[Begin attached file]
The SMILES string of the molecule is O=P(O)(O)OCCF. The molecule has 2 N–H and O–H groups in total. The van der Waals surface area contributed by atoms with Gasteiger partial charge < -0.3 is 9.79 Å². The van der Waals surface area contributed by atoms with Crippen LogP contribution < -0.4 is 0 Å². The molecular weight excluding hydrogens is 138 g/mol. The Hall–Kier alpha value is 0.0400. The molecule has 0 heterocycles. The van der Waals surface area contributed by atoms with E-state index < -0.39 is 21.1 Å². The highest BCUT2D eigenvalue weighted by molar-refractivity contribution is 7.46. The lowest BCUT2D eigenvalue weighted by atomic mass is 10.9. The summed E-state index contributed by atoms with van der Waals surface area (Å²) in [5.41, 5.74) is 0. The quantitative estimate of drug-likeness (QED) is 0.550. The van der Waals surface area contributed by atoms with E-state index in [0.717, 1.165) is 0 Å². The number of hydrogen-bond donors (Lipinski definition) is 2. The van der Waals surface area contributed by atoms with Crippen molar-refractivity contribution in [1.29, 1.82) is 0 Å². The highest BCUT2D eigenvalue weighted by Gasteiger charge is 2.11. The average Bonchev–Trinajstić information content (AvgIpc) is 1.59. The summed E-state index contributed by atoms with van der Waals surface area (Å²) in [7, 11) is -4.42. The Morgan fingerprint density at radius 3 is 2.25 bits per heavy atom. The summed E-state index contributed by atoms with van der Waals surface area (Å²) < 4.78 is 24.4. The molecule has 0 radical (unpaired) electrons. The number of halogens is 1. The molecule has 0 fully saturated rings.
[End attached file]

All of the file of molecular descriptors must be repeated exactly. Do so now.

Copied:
The SMILES string of the molecule is O=P(O)(O)OCCF. The molecule has 2 N–H and O–H groups in total. The van der Waals surface area contributed by atoms with Gasteiger partial charge < -0.3 is 9.79 Å². The van der Waals surface area contributed by atoms with Crippen LogP contribution < -0.4 is 0 Å². The molecular weight excluding hydrogens is 138 g/mol. The Hall–Kier alpha value is 0.0400. The molecule has 0 heterocycles. The van der Waals surface area contributed by atoms with E-state index < -0.39 is 21.1 Å². The highest BCUT2D eigenvalue weighted by molar-refractivity contribution is 7.46. The lowest BCUT2D eigenvalue weighted by atomic mass is 10.9. The summed E-state index contributed by atoms with van der Waals surface area (Å²) in [5.41, 5.74) is 0. The quantitative estimate of drug-likeness (QED) is 0.550. The van der Waals surface area contributed by atoms with E-state index in [0.717, 1.165) is 0 Å². The number of hydrogen-bond donors (Lipinski definition) is 2. The van der Waals surface area contributed by atoms with Crippen molar-refractivity contribution in [1.29, 1.82) is 0 Å². The highest BCUT2D eigenvalue weighted by Gasteiger charge is 2.11. The average Bonchev–Trinajstić information content (AvgIpc) is 1.59. The summed E-state index contributed by atoms with van der Waals surface area (Å²) in [7, 11) is -4.42. The Morgan fingerprint density at radius 3 is 2.25 bits per heavy atom. The summed E-state index contributed by atoms with van der Waals surface area (Å²) < 4.78 is 24.4. The molecule has 0 radical (unpaired) electrons. The number of halogens is 1. The molecule has 0 fully saturated rings.